DVD Extras include:
The Importance of Charismatic, Skilled Explorers in Sci-fiThe good TARDIS interior gets its due in the first and last episode, as has been the case in every story this season since its debut in "The Invisible Enemy" (story no. 93). But a new bad legacy is beginning to take shape: This is the third story in a row to skimp on proper visuals for both the arrival and departure of the police box exterior. Not good.
The dialogue starts to noticeably fall apart on this very subject, as the Minyan crew is introduced on the bridge of their ship while the sound of a disappointingly off-screen TARDIS materialization quietly wafts in from another compartment. The crewmembers are all busy staring at their monitors and instruments, and begin talking about a mysterious "it". And so the confusing dialogue begins to flow. Just what is this undescribed "it" that they are so keen to investigate? The audience is left to wonder what they're talking about for several beats, in addition to the questions of who they are and what they're all about. Finally Captain Jackson gains enough wit to ask to HEAR "it" again, the first indication that they have been talking about a sound. The script could have fixed this with dialogue like "What was that sound?" instead of "What was it?". Failing that, the director could have fixed it by having the actors lift their heads, cock their ears, and respond to the sound of the TARDIS materializing off-screen, but that doesn't happen either and several beats of confusion are the end result. It appears that no one on the production is paying attention to what they're doing.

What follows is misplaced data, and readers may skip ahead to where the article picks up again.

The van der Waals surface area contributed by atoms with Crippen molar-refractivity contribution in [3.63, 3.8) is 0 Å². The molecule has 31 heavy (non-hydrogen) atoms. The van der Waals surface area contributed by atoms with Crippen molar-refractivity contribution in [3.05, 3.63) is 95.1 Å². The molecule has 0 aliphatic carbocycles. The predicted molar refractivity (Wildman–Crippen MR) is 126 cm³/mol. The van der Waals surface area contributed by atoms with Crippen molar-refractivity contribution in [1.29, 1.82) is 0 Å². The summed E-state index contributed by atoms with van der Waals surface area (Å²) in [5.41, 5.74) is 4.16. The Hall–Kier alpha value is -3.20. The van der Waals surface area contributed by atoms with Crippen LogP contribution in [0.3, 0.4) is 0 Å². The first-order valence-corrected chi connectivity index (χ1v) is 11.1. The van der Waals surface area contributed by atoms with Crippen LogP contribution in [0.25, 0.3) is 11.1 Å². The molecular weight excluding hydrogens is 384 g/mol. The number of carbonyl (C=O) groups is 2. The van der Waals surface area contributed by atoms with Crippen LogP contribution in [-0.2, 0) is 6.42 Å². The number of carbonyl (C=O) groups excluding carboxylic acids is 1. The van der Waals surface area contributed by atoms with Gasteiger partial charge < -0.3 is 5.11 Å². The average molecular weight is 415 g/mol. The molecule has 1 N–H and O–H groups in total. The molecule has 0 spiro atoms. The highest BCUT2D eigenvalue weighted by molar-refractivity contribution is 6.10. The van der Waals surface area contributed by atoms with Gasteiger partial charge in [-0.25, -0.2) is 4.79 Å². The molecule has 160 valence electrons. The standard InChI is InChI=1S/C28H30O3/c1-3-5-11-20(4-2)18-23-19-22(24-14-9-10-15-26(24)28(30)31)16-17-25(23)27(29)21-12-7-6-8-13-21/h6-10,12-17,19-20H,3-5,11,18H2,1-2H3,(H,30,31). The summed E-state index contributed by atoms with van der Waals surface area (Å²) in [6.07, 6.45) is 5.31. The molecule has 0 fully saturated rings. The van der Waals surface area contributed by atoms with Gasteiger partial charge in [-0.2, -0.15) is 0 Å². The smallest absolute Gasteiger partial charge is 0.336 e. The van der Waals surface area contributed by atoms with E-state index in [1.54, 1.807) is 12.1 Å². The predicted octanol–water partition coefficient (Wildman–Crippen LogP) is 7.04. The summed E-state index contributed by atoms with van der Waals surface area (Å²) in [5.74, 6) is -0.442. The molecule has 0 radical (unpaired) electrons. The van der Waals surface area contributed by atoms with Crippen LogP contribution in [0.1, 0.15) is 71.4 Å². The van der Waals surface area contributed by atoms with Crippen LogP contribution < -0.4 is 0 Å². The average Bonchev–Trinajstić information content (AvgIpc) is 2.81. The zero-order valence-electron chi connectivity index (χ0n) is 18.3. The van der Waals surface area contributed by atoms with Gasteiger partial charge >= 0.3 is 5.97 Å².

If only that were the only instance of that sort of thing, but excruciatingly bad dialogue pops up all through the rest of the story. It seems to be largely a function of character. The Doctor is about the only character who comes across well, largely because Baker and Martin allow him to completely adapt to any situation, understand it, and articulate an explanation for it that is both complete and entertaining. Most other characters are shown to be limited to understanding the things that they are already familiar with, and even then they often have trouble expressing themselves. For the most part, these characters are not properly skilled to explore the sort of high-end sci-fi concepts that Baker and Martin want to write about. In the end, the characters are left to utter clumsy gags and gimmicks whenever they try to wrap their minds around something new, and the humour falls flat here and rarely works. Today's catch-phrase crutch is "The quest is the quest." Easily the dullest of the three that Baker and Martin have come up with during their last few stories.
Once more, Leela seems to get the worst of the treatment, with constant references to her being primitive, and not smart enough, and super-keen to fight any battle for any reason. And on top of that, we see her feeling more freedom to flip switches on the Doctor's well-guarded TARDIS console than any other companion before her. The paradox is astoundingly unbelievable. When problems arise in the TARDIS's flight, the natural assumption is that she had something to do with it, even though hindsight suggests that the story hadn't actually intended to give that impression. Leela does at least get a good emotional scene early on, accusing everyone else of laughing at her. The production team might have made more progress with her character arc in the long-term if they had done more with this kind of confrontation, and showcased more of her perceptiveness and too-often-overlooked adaptability.